Arkansas Electric Cooperative Corp. (AECC) said Wednesday (June 6) it will expand its energy portfolio through an agreement with one of the nation’s largest utility operators to purchase wind power electricity from a wind farm under construction in southeastern Oklahoma.
Little Rock-based AECC said it entered into a 20-year power purchase agreement with Wildhorse Wind Energy LLC, owned by Atlanta-based utility conglomerate Southern Power, to purchase up to 100 megawatts of energy produced by the Wildhorse Mountain Wind Facility in Pushmataha County, Okla., near the southern Oklahoma border about an hour from the Arkansas border. No terms of the deal were disclosed.
Last week, Southern Power announced its wholesale energy subsidiary had acquired the Wildhorse facility now being developed through a partnership between Renewable Energy Systems Americas Inc. (RES) and Vestas. That project will consist of 29 Vestas wind turbines, and is expected to be operational in the fourth quarter of 2019.
“Arkansas Electric Cooperative Corporation (AECC) works on behalf of more than 500,000 electric cooperative members to add resources, like the 100 megawatts of capacity from Wildhorse Mountain … to its generation portfolio,” said Duane Highley, president/CEO of AECC. “This wind facility along with AECC’s diverse, reliable generation portfolio provides energy at the lowest possible cost to our members.”
According to the earlier development agreement, RES will provide the balance of plant construction for the Oklahoma wind farm facility, and Vestas will provide long-term maintenance of the turbines through a 20-year service agreement.
AECC intends to sell the renewable energy credits associated with the electricity produced by Wildhorse facility but does not claim the electricity to be sold from this resource to its member cooperatives and others is “green,” “renewable,” “clean” or has any other environmental attribute. In Arkansas, AECC provides wholesale power to Arkansas’ 17 electric distribution cooperatives that provide electricity to approximately 500,000 homes, farms and businesses in Arkansas and surrounding states.
According to AECC spokesman Rob Roedel, AECC now owns or has purchase power agreements for a total of 4,280 megawatts of generation capacity. AECC’s generation plants include three natural gas/oil-based plants, three hydroelectric generating stations on the Arkansas River, and four natural gas-based plants. AECC also owns portions of four coal-based power plants in Arkansas.
“In addition to its owned generation assets, AECC has purchased power agreements for additional energy resources including hydroelectric energy from the Southwestern Power Administration, biomass energy, wind energy and solar energy,” Roedel said. “Altogether, the total amount of these resources represents more than 18% of the cooperative’s generation and energy portfolio.”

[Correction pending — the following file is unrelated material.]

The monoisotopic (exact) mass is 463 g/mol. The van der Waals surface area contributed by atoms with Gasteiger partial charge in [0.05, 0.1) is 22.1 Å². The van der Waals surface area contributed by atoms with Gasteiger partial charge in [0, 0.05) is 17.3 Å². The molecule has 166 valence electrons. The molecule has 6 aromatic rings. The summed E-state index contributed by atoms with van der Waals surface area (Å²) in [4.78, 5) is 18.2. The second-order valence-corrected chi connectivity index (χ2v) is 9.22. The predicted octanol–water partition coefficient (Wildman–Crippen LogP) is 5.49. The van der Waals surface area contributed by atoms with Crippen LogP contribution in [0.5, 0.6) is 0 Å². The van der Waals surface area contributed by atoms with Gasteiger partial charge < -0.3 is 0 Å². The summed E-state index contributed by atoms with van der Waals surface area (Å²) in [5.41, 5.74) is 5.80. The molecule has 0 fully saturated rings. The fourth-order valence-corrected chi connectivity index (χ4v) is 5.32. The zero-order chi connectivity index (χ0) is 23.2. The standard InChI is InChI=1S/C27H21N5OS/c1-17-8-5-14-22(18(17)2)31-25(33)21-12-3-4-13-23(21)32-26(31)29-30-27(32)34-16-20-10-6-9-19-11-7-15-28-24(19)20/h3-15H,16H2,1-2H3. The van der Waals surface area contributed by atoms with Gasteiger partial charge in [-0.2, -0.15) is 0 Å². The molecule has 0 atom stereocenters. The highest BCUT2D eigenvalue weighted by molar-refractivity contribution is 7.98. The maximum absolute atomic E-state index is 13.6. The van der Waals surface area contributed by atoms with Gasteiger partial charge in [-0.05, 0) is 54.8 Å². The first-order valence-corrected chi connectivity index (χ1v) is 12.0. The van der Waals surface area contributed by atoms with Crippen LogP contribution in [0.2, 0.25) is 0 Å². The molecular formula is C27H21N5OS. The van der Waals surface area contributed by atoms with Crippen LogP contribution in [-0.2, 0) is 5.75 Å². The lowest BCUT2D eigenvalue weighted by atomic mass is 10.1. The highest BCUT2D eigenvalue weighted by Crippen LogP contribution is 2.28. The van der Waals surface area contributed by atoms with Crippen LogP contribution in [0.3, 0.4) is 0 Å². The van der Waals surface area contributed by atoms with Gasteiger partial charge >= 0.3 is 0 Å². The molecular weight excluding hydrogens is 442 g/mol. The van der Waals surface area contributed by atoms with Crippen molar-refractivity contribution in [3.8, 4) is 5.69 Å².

UTILITIES REDUCE COAL, NUCLEAR TIES
Southern Power and its subsidiaries own 49 facilities operating or under construction in 11 states with more than 12,300 MW of generating capacity in Alabama, California, Florida, Georgia, Maine, Minnesota, Nevada, New Mexico, North Carolina, Oklahoma and Texas. The Wildhorse facility will be the 10th wind project acquired by Southern Power, which is among several top utilities that have committed to reducing the use of nuclear and coal-fired and power on the nation’s energy grid.
“Wildhorse Mountain is a great project for Southern Power’s growing footprint and a shining example of our collaborative partnership with RES,” said Southern Power President and CEO Mark Lantrip. “Our long-time partner Vestas was also a key player in delivering on this project. We look forward to its completion and operation.”
The Arkansas Public Service Commission on May 8 approved Southwestern Electric Power Co. (SWEPCO) application for the controversial Wind Catcher Energy Connection project, a $4.5 billion project that will deliver wind energy from the Oklahoma Panhandle to the utility’s customers in Arkansas, Louisiana and Texas.
SWEPCO, owned by Columbus, Ohio, utility giant American Electric Power (AEP), has more than 117,000 customers in Arkansas. AEP, a competitor to Southern Power, has announced plans to invest approximately $17.3 billion over the period 2017 to 2019 in its core regulated operations and contracted renewables. That plan included the sale of four power plant with 5,200 megawatts of power, including a coal-fired facility in Cheshire, Ohio.
Entergy Corp., the New Orleans-based utility giant and parent company of Entergy Arkansas, has also moved forward with plans to exit the merchant power business, which includes the sale of several older nuclear, natural gas and coal-fired power plants and strategic investments to grow its renewable energy portfolio. Entergy’s plans call for eventual shutdown of its coal-fired operations at the White Bluff Electric Station in Jefferson County, instead of a costlier EPA plan to install scrubbers atop the smokestacks of the sprawling power plant by 2021.
Entergy Arkansas CEO Rick Riley has said the proposed haze controls for the White Bluff power plant does not warrant an investment of more than $2 billion in scrubber technology. Under the Entergy plan, the utility would cease all coal-fired operations at the two coal-fired units in 2027 and 2028.
Last week, Entergy Arkansas and Florida utility operator NextEra Energy, celebrated the completion of Arkansas’s largest solar energy project. The Stuttgart Solar Energy Center in Almyra was built on 475 acres and includes more than 350,000 photovoltaic solar panels with the capacity to generate 81 megawatts of electricity, or enough to power 13,000 homes.